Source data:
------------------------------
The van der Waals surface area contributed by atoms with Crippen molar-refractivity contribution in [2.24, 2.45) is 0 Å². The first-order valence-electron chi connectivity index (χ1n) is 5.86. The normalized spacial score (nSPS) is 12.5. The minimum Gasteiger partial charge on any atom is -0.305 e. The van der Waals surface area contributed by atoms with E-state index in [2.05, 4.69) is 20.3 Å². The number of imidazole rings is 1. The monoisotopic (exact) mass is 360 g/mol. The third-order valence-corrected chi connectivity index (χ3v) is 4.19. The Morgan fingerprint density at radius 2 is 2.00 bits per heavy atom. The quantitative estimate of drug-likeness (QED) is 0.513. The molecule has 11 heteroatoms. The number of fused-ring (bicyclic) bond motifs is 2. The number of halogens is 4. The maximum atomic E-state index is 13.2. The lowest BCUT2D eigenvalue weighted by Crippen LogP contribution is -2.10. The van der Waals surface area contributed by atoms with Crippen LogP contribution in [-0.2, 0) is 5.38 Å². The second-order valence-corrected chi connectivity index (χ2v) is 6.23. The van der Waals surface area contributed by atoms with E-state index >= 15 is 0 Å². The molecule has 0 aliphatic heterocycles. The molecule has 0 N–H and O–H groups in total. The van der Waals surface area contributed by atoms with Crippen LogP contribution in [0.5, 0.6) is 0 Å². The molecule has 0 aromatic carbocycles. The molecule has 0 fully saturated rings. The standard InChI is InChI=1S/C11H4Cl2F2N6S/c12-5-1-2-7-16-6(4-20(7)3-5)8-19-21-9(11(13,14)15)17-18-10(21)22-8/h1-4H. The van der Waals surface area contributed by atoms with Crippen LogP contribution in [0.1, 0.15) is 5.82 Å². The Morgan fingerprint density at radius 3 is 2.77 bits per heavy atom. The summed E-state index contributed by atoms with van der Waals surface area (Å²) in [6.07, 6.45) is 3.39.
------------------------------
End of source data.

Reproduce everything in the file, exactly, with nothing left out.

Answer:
The van der Waals surface area contributed by atoms with Crippen molar-refractivity contribution in [2.24, 2.45) is 0 Å². The first-order valence-electron chi connectivity index (χ1n) is 5.86. The normalized spacial score (nSPS) is 12.5. The minimum Gasteiger partial charge on any atom is -0.305 e. The van der Waals surface area contributed by atoms with E-state index in [2.05, 4.69) is 20.3 Å². The number of imidazole rings is 1. The monoisotopic (exact) mass is 360 g/mol. The third-order valence-corrected chi connectivity index (χ3v) is 4.19. The Morgan fingerprint density at radius 2 is 2.00 bits per heavy atom. The quantitative estimate of drug-likeness (QED) is 0.513. The molecule has 11 heteroatoms. The number of fused-ring (bicyclic) bond motifs is 2. The number of halogens is 4. The maximum atomic E-state index is 13.2. The lowest BCUT2D eigenvalue weighted by Crippen LogP contribution is -2.10. The van der Waals surface area contributed by atoms with Crippen LogP contribution in [-0.2, 0) is 5.38 Å². The second-order valence-corrected chi connectivity index (χ2v) is 6.23. The van der Waals surface area contributed by atoms with E-state index >= 15 is 0 Å². The molecule has 0 aliphatic heterocycles. The molecule has 0 N–H and O–H groups in total. The van der Waals surface area contributed by atoms with Crippen LogP contribution in [0.5, 0.6) is 0 Å². The molecule has 0 aromatic carbocycles. The molecule has 0 fully saturated rings. The standard InChI is InChI=1S/C11H4Cl2F2N6S/c12-5-1-2-7-16-6(4-20(7)3-5)8-19-21-9(11(13,14)15)17-18-10(21)22-8/h1-4H. The van der Waals surface area contributed by atoms with Crippen LogP contribution in [0.1, 0.15) is 5.82 Å². The Morgan fingerprint density at radius 3 is 2.77 bits per heavy atom. The summed E-state index contributed by atoms with van der Waals surface area (Å²) in [6.07, 6.45) is 3.39.